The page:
Big country, small heart: the shame of forcing innocent children to grow up behind bars
'They cried a lot when they got home from school.' Photo: Shannon Morris
TWO little boys are tugging at the same toy and a mother rises to separate them. A little girl runs to her mother for comfort after a game with her playmate becomes a little rough for her. "He's a naughty boy," the girl yells.
Adults who are sipping tea and chatting in a group nearby in the same room break into laughter when they spy the five-year-old boy peeking from behind a big plastic ladder in the indoor playground, his dark eyes filled with apprehension.
Amid the cold reality of life locked away in a detention centre, the sound of children at play is shocking but soothing. For those adults forced to live every day with the physical and psychological trauma of indefinite incarceration, it is a welcome, if fleeting, relief from a pitiful existence.
Yet at the same time it is also a chilling reminder that the most innocent, the most loved and the most vulnerable people in society, children, are being punished, and irreparably damaged, for the sins of their birth.
The Australian government says many of these children do not have to be in detention, but where else can young children be but with their mothers, especially those whose mothers are widows?
Dr Susie Burke, the senior psychologist at the Australian Psychological Society, has documented the effects of detention on children since 2004. "Holding children and young people in detention is particularly harmful. It accentuates developmental risks, threatens the bonds with parents and carers, limits educational opportunities, has destructive psychological impacts and worsens the effects of existing trauma," she said.
Now there is yet another addition to the list of 800 children (as of October 2012) kept in detention under Australian immigration control. Ranjini and Ganesh Elansingam's son Paartheepan, born on Tuesday evening, is the seventh Tamil child under nine years old incarcerated in Sydney's Villawood detention centre.
Ranjini's first husband, a driver for the Tamil Tigers, was killed in the civil war which ended in 2009. She fled Sri Lanka by boat in fear of her life and the lives of her two sons, now aged nine and seven. She is a softly spoken woman who cannot understand why the boot of government remains on her throat a year after she was granted refugee status and was adapting to life in Melbourne's north-east.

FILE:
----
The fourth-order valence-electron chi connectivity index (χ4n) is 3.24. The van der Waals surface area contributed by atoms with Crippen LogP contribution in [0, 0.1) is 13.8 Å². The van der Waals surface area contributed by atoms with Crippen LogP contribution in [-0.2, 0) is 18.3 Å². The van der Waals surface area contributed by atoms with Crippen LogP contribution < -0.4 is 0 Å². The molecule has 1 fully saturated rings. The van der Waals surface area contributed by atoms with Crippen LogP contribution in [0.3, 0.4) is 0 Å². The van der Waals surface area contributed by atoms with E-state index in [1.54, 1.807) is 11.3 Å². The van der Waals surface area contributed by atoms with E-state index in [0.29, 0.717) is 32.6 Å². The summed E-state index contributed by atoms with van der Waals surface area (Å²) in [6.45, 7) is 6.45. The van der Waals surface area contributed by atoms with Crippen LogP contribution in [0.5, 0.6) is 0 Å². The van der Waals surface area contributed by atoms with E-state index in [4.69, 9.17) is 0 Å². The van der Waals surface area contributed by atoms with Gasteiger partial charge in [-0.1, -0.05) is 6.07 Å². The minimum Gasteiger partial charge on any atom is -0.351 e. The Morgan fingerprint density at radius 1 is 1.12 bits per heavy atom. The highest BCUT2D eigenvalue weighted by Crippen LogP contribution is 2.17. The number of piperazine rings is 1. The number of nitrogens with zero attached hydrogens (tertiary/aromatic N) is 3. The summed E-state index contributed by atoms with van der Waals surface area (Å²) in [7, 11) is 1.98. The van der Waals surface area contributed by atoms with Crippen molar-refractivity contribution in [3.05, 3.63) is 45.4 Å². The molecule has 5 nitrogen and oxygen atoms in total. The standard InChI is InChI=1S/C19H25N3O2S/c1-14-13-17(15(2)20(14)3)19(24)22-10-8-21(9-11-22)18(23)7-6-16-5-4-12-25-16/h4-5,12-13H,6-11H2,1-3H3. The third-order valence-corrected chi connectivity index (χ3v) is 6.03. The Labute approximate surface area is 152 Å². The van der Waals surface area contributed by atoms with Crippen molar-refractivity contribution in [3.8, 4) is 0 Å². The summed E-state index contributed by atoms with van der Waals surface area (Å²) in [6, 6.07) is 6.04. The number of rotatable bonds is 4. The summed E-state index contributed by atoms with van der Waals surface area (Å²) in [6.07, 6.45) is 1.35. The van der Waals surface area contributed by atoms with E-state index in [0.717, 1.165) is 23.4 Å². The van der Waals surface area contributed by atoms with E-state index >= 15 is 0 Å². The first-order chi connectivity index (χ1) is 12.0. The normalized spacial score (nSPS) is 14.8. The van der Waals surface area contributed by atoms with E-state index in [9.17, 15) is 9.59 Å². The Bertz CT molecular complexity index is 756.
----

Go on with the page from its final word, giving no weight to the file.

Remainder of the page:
Living happily in Mill Park last year, she and her new husband and the two boys were overjoyed to discover she was pregnant. But last May their lives turned to despair in the space of one phone call from immigration authorities, asking her to report to a meeting. ASIO had suddenly given her a negative assessment and she would be held in detention indefinitely.
In a few hours she was packed off to Sydney's Villawood centre with her two boys. Her devastated husband had to quit his new job and move to Sydney.
The most joyous moment in the lives of a new, loving couple - the birth of their first child - soon turned to sadness and distress when Ganesh this week had to leave his family and head home to his nearby lodgings.
Ranjini and Ganesh, though, are imbued with a quiet strength and resolve that inhumane government policy cannot break. They are hell-bent on survival, as are the three other Tamil women held in Villawood under indefinite detention because of negative ASIO assessments. They have been locked away for more than three years. Two are widows with four children between them and the other is unmarried without children.
One of the women says some of the children are having periods of depression. They are taken to a nearby school by security guards. The kids in their class last year were starting to tease and bully them about living in a detention centre. They cried a lot when they got home from school and kept asking their mothers when they were going to get out of jail.
One woman said she slept by the roadside for six months with her little boy, now four, as she fled the war in Sri Lanka's north. She told of the time when her son, then six months old, was sleeping under a tree and she heard a shell whistling through the air. She grabbed her baby in her arms and within seconds the shell hit the spot where he had been sleeping.
She thought the horrors of her life might end when she got to Australia. But it was no better, locked away indefinitely without explanation.
After she told her story, she looked up with tears in her eyes and asked softly: ''Can you help me?''
I didn't know what to say. But I knew what to feel. And that is shame. Shame that I live in a big country with such a small heart.
Trevor Grant is a former chief cricket writer at The Age, and now works with the Boycott Sri Lanka Cricket Campaign and the Refugee Action Collective.